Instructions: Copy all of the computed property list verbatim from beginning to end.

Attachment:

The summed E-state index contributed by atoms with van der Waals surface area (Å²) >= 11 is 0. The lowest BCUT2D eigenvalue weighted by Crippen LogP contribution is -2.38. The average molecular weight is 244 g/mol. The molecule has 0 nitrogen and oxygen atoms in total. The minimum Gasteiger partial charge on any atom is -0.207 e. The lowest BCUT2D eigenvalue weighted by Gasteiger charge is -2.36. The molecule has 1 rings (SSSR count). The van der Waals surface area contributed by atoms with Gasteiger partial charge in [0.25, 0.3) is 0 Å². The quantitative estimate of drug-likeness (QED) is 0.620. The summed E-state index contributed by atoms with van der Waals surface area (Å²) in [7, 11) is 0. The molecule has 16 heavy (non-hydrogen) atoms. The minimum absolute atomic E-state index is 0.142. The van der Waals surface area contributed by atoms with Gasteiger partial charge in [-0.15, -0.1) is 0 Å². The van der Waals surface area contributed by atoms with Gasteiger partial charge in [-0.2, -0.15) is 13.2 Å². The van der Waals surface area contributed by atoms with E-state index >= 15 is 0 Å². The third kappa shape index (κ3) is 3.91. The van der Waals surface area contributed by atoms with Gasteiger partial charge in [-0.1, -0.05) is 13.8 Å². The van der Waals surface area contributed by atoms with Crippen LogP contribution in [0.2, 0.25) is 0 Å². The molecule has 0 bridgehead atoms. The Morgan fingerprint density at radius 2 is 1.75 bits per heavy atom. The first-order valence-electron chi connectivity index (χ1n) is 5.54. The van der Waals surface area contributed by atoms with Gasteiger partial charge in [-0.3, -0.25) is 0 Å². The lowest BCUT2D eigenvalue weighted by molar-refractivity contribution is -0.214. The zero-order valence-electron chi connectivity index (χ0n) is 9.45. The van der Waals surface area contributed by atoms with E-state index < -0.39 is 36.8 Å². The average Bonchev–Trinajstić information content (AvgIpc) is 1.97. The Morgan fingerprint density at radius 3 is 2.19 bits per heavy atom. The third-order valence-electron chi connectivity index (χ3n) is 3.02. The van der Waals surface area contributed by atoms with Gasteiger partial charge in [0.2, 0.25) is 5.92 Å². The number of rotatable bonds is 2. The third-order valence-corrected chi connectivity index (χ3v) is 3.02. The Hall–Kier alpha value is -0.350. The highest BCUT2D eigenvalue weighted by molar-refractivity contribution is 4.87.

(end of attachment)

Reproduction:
The summed E-state index contributed by atoms with van der Waals surface area (Å²) >= 11 is 0. The lowest BCUT2D eigenvalue weighted by Crippen LogP contribution is -2.38. The average molecular weight is 244 g/mol. The molecule has 0 nitrogen and oxygen atoms in total. The minimum Gasteiger partial charge on any atom is -0.207 e. The lowest BCUT2D eigenvalue weighted by Gasteiger charge is -2.36. The molecule has 1 rings (SSSR count). The van der Waals surface area contributed by atoms with Gasteiger partial charge in [0.25, 0.3) is 0 Å². The quantitative estimate of drug-likeness (QED) is 0.620. The summed E-state index contributed by atoms with van der Waals surface area (Å²) in [7, 11) is 0. The molecule has 16 heavy (non-hydrogen) atoms. The minimum absolute atomic E-state index is 0.142. The van der Waals surface area contributed by atoms with Gasteiger partial charge in [-0.15, -0.1) is 0 Å². The van der Waals surface area contributed by atoms with Gasteiger partial charge in [-0.2, -0.15) is 13.2 Å². The van der Waals surface area contributed by atoms with E-state index >= 15 is 0 Å². The third kappa shape index (κ3) is 3.91. The van der Waals surface area contributed by atoms with Gasteiger partial charge in [-0.1, -0.05) is 13.8 Å². The van der Waals surface area contributed by atoms with Crippen LogP contribution in [0.2, 0.25) is 0 Å². The molecule has 0 bridgehead atoms. The Morgan fingerprint density at radius 2 is 1.75 bits per heavy atom. The first-order valence-electron chi connectivity index (χ1n) is 5.54. The van der Waals surface area contributed by atoms with Gasteiger partial charge in [-0.3, -0.25) is 0 Å². The lowest BCUT2D eigenvalue weighted by molar-refractivity contribution is -0.214. The zero-order valence-electron chi connectivity index (χ0n) is 9.45. The van der Waals surface area contributed by atoms with E-state index < -0.39 is 36.8 Å². The average Bonchev–Trinajstić information content (AvgIpc) is 1.97. The Morgan fingerprint density at radius 3 is 2.19 bits per heavy atom. The third-order valence-electron chi connectivity index (χ3n) is 3.02. The van der Waals surface area contributed by atoms with Gasteiger partial charge in [0.2, 0.25) is 5.92 Å². The number of rotatable bonds is 2. The third-order valence-corrected chi connectivity index (χ3v) is 3.02. The Hall–Kier alpha value is -0.350. The highest BCUT2D eigenvalue weighted by molar-refractivity contribution is 4.87.